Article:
To mark International Day against Drug Abuse and Illicit Trafficking June 26, Burmese authorities held drug-burning ceremonies, boasting the destruction of seized opium, heroin and methamphetamine said to be worth a combined $130 million. The mass burnings in Rangoon, Mandalay and Taunggyi were attended by officials from the DEA as well as from Chinese drug enforcement agencies. But UN officials meanwhile warned that illicit drug production in Burma continued to rise — mostly to supply a growing Asian market. Jeremy Douglas, UN Office on Drugs and Crime (UNODC) Southeast Asia representative, told The Irrawady website that Burmese opium production was “in 2006, at the lowest point, representing roughly 7% of the global production; it is now 18%. So it has increased year on year.” As usual, the bulk of the opium was produced in Shan and Kachin states, where tribal armies have long used the opium trade to finance their insurgencies. But Douglas, speaking at a Rangoon press conference announcing release of the UNODC’s new World Drug Report, also said Shan state has become a major transshipment point for methamphetamine — seizures of which in Southeast Asia are at the “highest levels ever recorded.”
With Burma rapidly gaining on Afghanistan as the top global opium producer, drug seizures in the Southeast Asian country are actually dropping, Douglas said. Heroin seizures fell from 238 kilos in 2013 to just 16 kilo in the first five months of 2014. Between 2006 and 2013, the area under opium poppy in Burma rose from 24,000 hectares in 2006 to 58,000 hectares in 2013, the UNODC estimated last year. This after drug production fell from 1998 to 2006. A joint eradication program has been launched, involving Burma’s military, the UNODC, and the rebel Shan State Restoration Council (with which the government has entered into a peace deal). But Jason Eligh, UNODC country manager in Burma, admitted: “We are moving much slower than expected.”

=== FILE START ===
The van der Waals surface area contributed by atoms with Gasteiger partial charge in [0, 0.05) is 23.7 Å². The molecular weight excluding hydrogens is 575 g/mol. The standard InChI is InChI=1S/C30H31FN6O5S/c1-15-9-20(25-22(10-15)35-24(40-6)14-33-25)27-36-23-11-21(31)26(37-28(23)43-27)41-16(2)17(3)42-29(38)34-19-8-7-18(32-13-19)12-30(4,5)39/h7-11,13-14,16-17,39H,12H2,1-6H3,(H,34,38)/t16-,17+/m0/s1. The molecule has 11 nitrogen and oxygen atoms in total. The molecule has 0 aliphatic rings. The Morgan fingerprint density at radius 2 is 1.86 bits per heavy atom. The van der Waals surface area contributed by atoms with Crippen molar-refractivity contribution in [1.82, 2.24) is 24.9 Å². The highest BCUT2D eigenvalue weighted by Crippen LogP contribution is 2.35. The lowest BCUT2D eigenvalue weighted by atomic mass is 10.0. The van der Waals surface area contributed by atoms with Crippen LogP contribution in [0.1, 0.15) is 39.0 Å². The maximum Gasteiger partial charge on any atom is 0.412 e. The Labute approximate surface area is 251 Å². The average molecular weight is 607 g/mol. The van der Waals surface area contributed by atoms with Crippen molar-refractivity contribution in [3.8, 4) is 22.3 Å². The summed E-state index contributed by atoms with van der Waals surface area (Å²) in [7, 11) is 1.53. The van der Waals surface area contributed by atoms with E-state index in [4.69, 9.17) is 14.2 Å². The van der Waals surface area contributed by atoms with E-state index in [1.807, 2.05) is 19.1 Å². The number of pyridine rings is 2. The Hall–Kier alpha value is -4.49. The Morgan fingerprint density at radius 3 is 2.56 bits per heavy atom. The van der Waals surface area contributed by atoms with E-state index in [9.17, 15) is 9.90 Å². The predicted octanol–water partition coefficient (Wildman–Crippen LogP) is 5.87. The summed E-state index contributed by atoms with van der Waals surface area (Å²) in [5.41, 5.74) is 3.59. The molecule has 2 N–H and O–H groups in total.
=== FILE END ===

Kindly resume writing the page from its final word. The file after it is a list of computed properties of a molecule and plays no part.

Refreshingly, Eligh recognized the pressures that are driving farmers to grow opium, telling Germany’s Deutsche Welle news agency: “At the root of the problem are conflict and poverty. This is exacerbated by poor access for farmers to arable land, in many cases due to land confiscation schemes, and spiraling household debt as a result of farmers borrowing money from informal lenders at high rates of interest and being unable to meet the harsh repayment terms.”
But Eligh may be constrained from stating that UN-backed eradication efforts in Burma have themselves rekindled the war in Shan state — causing rebel armies to need more opium (and meth) to sell for war material. Is there a vicious cycle at work here, with the UNODC itself paradoxically complicit with the new opium boom?